Mark Watson’s fidgety charm is fully weaponised and mercilessly wielded in this highly conceptual, highly hilarious hour of stand up. The Infinite Show is Watson’s attempt to connect with his audience on a more meaningful level than ‘is everybody good?’
Before the show, postcards were handed out to the queuing audience. We were asked to jot down some unique/strange/contentious opinion/habit we might have with the promise that nobody would be singled out against their will.
While most of the crowd’s offerings ran the gamut between mildly amusing and wildly bemusing, the crowd itself was rather subdued when Watson ventured into the audience participation section. It’s always impressively risky to allot vast swathes of your show to a group of people you don’t know and, on this occasion, it didn’t quite come off.
This is no reflection on Watson as a comic – he gallantly fought to make every interaction entertaining – but rather on the 7pm crowd who seemed uneager to be put on the spot. For every person Watson coaxed into conversation, two or three sat silent when their postcards were read. It’s a very respectable ambition to want to connect with your audience on a deeper, and more personal level but, unfortunately, sometimes the desire doesn’t work both ways.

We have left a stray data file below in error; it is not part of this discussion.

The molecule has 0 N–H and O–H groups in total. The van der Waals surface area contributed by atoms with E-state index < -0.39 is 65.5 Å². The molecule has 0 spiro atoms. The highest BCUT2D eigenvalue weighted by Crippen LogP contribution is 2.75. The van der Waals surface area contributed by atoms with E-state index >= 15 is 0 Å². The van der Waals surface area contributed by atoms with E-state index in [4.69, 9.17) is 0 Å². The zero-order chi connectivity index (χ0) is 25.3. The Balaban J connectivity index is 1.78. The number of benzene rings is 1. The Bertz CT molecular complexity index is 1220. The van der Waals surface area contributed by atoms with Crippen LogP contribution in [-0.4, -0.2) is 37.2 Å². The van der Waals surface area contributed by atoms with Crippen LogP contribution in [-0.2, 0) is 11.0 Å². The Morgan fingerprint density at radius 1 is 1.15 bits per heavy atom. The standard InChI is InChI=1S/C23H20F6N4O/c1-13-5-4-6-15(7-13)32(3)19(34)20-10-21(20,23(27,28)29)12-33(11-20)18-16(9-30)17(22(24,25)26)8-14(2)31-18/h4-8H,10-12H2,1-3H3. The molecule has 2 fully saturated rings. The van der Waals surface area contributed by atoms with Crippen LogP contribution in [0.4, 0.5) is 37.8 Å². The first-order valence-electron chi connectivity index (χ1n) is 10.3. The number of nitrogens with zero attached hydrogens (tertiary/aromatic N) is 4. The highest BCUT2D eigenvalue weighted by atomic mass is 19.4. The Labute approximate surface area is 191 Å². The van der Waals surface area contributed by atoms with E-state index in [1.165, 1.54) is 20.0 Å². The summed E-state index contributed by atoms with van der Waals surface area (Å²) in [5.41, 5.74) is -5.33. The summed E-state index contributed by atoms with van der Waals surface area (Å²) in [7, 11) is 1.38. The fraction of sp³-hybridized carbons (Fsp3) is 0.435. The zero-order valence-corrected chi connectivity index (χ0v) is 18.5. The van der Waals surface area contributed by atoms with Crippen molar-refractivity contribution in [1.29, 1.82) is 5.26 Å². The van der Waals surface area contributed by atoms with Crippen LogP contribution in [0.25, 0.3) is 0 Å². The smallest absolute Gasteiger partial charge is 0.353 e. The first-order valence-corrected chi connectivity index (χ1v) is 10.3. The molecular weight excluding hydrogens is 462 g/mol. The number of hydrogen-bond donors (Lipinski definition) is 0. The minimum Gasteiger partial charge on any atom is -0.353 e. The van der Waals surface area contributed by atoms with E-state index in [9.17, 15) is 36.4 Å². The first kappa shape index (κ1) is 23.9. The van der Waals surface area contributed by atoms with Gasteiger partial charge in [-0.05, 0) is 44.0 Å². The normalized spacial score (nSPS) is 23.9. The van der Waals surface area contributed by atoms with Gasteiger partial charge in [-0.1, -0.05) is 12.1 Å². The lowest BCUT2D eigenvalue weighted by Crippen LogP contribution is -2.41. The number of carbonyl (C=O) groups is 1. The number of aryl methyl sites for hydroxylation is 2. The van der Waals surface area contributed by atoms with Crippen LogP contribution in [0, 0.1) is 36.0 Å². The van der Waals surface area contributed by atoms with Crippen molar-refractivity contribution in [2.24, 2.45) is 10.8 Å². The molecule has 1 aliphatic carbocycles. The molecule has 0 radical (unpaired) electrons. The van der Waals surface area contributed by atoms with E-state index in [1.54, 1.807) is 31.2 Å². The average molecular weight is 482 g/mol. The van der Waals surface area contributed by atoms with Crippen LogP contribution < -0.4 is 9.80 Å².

Watson really shone in his twitchy diatribes against Center Parcs, bureaucratic headteachers, and, most vividly, his son. In these moments, the crowd were fully aware that they were in the presence of a comic at the height of his powers. When Watson allows himself off the leash, there aren’t many who can contend with his fundamental ability to be make you laugh.
Had the show been a whole hour of Watson’s stories about his Mum outing Banksy, his sociopathic son’s desire to hunt down E.T., and the like, this review would undoubtedly earn its extra star.
Mark Watson: The Infinite Show, Pleasance Courtyard, 4-27 Aug (not 12, 24, 25), times vary, £14.50